Sometimes the most basic ideas are the most difficult to learn. Boeing studied its logs to identify the most costly errors made by its engineers. This turns out to be confusion about three simple words used to structure data in design and manufacture. The three words: Document, Reference and Instance mean what they seem to. They can all be explained in a minute, but on-the-job errors cost the company millions in interrupted workflow. When confused engineers ask for help, progress stops. When they don’t ask for help, progress goes backward.
Extra training has not reduced long term errors. Engineers test perfectly in the classroom, but exhibit confusion on the job. Management determined that it is not enough to teach the concepts, they needed to shape work habits that promote correct application of the concepts. To shape this behavior, they sought a game.
Boeing identified seven operations where these concepts are critical. With task analysis and instructional design, GamesThatWork developed these into a hierarchy of learning objectives and a strategy to introduce these in progressive game challenges. The game is a fantasy vision of aerospace engineering. The cartoon simplifies all aspects of engineering except the data structuring challenges that use document, reference and instance. Each puzzle is presented as a comic predicament.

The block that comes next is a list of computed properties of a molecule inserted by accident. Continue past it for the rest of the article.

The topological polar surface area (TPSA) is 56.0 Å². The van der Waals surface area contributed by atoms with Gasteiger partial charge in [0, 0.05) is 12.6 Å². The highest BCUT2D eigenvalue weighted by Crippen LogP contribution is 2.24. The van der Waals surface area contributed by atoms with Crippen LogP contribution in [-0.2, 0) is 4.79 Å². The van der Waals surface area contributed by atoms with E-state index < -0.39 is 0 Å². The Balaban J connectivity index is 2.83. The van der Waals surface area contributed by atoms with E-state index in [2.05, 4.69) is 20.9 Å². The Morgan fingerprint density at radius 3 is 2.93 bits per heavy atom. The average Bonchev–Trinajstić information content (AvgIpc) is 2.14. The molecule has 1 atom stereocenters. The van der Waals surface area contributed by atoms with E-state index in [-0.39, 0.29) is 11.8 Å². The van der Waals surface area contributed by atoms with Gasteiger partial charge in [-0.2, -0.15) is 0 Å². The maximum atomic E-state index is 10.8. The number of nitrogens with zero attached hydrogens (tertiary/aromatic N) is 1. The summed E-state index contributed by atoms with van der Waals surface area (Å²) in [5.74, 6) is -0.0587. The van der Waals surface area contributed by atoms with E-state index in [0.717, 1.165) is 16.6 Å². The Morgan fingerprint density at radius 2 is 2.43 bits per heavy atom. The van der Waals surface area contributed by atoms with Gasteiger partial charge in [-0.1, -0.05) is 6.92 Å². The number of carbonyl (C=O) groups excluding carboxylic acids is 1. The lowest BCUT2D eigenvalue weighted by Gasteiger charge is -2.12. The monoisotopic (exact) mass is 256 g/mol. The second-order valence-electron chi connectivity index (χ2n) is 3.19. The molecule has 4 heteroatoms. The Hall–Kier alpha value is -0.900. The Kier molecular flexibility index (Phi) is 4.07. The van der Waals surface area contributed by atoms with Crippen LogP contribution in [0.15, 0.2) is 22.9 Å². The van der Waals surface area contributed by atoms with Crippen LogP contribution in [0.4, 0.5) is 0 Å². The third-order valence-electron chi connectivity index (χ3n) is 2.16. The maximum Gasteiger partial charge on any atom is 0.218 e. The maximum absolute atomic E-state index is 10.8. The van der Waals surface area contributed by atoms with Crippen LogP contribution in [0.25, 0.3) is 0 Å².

As Martin, the Part Martian, players learn to identify parts when Goofyfoot wants to replace a busted skeg on his space surfboard. They learn to specify reference variables to balance the load for tiny Thistle and her giant boyfriend. Tripjax needs a single part with three minor variations. Ellen van Allen needs to replicate her doggie seat when Muffy gives birth to a litter. Etc.
Iterative formative testing with Boeing engineers and proxies ensured that the challenges and the interface were playful and clear and thoroughly exercised the core concepts.